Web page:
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Eurozone debt crisis is back with a vengeance

Stephen Beard Aug 2, 2011
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Eurozone debt crisis is back with a vengeance

Stephen Beard Aug 2, 2011
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Kai Ryssdal: Heidi mentioned our regularly scheduled economic programming. Before we got all caught up with ourselves, Europe was the long-running soap opera. And sure enough, now that we’ve put off our problems for a couple of months, the Eurozone debt crisis moves once more into the breach.

From the European Desk in London, Marketplace’s Stephen Beard brings us up to date.


Stephen Beard: Ten days ago, European leaders bailed out Greece for a second time and proudly unveiled a package of measures to stop the European debt crisis in its tracks. Ten days on, says economist Simon Tilford, the package is unraveling.

Simon Tilford: A very, very serious situation developing in the Eurozone. Contagion to Spain and Italy is gathering pace.

Investors dumped Spanish and Italian government bonds, driving interest rates so high the two governments will struggle to service their debt. Spain and Italy may need to be bailed out just like Greece, Portugal and Ireland.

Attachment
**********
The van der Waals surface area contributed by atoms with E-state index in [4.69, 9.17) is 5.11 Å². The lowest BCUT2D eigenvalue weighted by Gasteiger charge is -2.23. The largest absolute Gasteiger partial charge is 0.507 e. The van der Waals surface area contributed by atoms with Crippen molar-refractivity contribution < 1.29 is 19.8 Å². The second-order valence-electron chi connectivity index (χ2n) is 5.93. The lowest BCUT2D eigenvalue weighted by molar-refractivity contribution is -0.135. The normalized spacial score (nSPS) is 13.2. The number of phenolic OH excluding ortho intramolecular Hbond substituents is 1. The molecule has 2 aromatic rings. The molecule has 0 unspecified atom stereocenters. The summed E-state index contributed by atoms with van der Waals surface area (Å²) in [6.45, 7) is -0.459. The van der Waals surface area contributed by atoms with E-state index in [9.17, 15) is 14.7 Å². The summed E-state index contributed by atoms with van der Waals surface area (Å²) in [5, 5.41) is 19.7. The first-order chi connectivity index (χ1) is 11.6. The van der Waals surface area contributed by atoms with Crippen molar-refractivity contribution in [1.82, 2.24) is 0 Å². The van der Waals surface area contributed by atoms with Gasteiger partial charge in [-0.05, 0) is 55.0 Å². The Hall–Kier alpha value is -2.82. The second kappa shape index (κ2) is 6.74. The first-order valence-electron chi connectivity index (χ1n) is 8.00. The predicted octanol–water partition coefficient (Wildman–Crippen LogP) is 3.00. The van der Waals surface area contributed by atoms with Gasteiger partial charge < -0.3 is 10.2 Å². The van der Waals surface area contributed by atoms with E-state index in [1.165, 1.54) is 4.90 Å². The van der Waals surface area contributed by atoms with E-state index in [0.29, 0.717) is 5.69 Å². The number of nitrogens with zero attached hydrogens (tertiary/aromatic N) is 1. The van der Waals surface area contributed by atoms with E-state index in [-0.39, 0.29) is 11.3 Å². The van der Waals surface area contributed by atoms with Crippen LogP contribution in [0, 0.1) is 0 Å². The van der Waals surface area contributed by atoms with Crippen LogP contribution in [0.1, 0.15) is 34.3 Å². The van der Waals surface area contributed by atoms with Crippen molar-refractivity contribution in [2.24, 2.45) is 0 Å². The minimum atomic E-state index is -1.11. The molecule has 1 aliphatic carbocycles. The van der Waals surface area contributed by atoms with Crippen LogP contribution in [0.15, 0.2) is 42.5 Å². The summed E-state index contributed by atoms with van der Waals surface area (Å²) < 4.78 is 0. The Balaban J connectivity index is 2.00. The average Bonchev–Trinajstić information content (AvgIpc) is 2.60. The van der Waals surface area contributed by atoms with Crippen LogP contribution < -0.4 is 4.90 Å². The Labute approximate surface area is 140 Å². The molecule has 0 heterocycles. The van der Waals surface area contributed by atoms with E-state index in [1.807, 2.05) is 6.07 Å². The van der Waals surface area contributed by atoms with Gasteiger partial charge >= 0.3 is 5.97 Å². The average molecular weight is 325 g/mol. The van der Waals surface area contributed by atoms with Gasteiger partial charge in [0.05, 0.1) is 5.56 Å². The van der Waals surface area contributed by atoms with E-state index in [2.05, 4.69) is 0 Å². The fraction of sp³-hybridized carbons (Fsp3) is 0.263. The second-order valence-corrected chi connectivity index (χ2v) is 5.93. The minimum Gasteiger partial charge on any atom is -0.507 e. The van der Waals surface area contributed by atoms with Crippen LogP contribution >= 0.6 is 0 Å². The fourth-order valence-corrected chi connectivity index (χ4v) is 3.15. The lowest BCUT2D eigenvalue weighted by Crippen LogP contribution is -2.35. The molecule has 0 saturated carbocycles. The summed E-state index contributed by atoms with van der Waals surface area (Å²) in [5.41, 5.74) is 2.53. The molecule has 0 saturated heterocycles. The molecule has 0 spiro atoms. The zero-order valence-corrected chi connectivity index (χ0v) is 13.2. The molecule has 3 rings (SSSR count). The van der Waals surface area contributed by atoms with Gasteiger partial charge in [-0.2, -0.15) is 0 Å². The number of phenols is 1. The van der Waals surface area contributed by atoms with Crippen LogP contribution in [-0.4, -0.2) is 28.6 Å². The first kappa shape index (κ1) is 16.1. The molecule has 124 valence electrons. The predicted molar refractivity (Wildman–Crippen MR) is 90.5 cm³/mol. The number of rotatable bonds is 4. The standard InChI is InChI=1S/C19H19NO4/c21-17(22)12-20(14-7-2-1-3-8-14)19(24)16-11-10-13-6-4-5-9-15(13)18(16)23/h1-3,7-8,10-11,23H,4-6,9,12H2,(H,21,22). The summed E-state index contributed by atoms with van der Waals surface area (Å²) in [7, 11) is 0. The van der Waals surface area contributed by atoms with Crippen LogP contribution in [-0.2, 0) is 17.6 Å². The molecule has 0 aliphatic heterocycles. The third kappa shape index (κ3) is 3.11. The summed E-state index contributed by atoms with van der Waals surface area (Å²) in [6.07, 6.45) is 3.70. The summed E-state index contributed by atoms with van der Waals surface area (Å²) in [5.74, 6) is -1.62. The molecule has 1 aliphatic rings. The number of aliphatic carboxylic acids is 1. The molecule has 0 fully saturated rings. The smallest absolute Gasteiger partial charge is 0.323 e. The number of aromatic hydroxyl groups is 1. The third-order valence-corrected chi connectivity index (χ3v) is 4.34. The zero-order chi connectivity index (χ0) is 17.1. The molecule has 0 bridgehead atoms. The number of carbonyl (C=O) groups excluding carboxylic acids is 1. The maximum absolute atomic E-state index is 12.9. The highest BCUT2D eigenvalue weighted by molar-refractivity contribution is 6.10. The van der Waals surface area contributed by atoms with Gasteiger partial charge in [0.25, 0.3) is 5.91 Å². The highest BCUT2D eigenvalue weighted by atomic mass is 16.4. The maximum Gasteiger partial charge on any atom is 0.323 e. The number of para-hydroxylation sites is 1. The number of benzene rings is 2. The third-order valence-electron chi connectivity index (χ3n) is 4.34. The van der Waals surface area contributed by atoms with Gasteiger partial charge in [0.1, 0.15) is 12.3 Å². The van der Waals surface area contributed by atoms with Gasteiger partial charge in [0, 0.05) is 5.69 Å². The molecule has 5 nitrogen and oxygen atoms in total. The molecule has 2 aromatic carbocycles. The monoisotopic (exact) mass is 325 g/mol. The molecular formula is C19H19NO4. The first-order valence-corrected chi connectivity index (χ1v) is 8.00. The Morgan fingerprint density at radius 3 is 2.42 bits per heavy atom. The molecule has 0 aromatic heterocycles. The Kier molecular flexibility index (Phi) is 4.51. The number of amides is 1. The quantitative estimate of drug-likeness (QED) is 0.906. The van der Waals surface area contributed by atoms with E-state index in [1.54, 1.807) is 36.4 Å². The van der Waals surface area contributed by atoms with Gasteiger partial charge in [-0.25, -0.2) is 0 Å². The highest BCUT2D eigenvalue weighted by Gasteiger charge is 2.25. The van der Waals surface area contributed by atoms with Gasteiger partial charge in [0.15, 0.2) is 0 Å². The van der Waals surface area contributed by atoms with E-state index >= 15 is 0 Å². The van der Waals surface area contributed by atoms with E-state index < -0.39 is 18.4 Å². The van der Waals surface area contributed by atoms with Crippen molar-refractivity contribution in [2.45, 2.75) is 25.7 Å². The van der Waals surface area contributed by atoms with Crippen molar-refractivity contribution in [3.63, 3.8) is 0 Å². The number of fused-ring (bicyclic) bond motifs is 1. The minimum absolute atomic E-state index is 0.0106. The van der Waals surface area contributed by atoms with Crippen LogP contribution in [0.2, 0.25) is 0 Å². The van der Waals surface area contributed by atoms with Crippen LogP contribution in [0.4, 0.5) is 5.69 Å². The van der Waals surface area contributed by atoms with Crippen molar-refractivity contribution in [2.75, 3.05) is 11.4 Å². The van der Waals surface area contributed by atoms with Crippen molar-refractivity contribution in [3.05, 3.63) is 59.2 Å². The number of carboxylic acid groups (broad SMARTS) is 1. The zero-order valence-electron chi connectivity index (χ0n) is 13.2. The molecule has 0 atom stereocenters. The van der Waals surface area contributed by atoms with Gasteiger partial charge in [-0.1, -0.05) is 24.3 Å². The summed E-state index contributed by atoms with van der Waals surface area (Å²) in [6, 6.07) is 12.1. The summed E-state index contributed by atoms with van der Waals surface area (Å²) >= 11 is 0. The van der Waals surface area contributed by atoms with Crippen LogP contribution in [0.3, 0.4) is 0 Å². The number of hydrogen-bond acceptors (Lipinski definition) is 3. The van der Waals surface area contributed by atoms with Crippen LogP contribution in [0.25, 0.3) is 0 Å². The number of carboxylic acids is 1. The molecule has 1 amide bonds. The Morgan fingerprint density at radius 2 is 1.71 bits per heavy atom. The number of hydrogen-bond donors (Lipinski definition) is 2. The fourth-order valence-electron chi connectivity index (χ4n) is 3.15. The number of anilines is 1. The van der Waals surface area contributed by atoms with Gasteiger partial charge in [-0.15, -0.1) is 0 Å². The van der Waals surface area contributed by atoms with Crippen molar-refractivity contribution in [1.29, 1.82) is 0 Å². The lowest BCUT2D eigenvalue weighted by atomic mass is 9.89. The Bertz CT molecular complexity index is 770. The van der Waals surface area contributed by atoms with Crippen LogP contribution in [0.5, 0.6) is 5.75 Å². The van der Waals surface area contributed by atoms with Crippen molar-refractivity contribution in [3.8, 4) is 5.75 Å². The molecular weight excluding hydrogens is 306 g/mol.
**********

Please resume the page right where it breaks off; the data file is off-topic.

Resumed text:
But that could mean the end of the Eurozone.

Tilford: If Spain and Italy find themselves in a similar position to Ireland, Greece or Portugal, then it’s game over for the Euro, really.

Many believe Spain and Italy are too big to be bailed out. But Holger Schmieding of the German bank Behrenberg says that, as with the U.S. and its debt ceiling, Europe will find a way.

Holger Schmieding: The Euro is seen as the ultimate achievement of 60 years of European integration, and I do believe that the major countries will go to great lengths to keep that together.

He believes the European Central Bank — backed by the might of the German economy — may step in and buy up Spanish and Italian government bonds. But Tim Leunig of the London School of Economics has his doubts.

Tim Leunig: The question is: do Germans want to guarantee Greek, Italian and Spanish debt? I don’t see any evidence of that.

Having settled their debt crisis, Americans may be tempted to feel a little smug. They shouldn’t. If the Euro falls apart, every corner of the global economy would feel the effects.

In London, I’m Stephen Beard for Marketplace.

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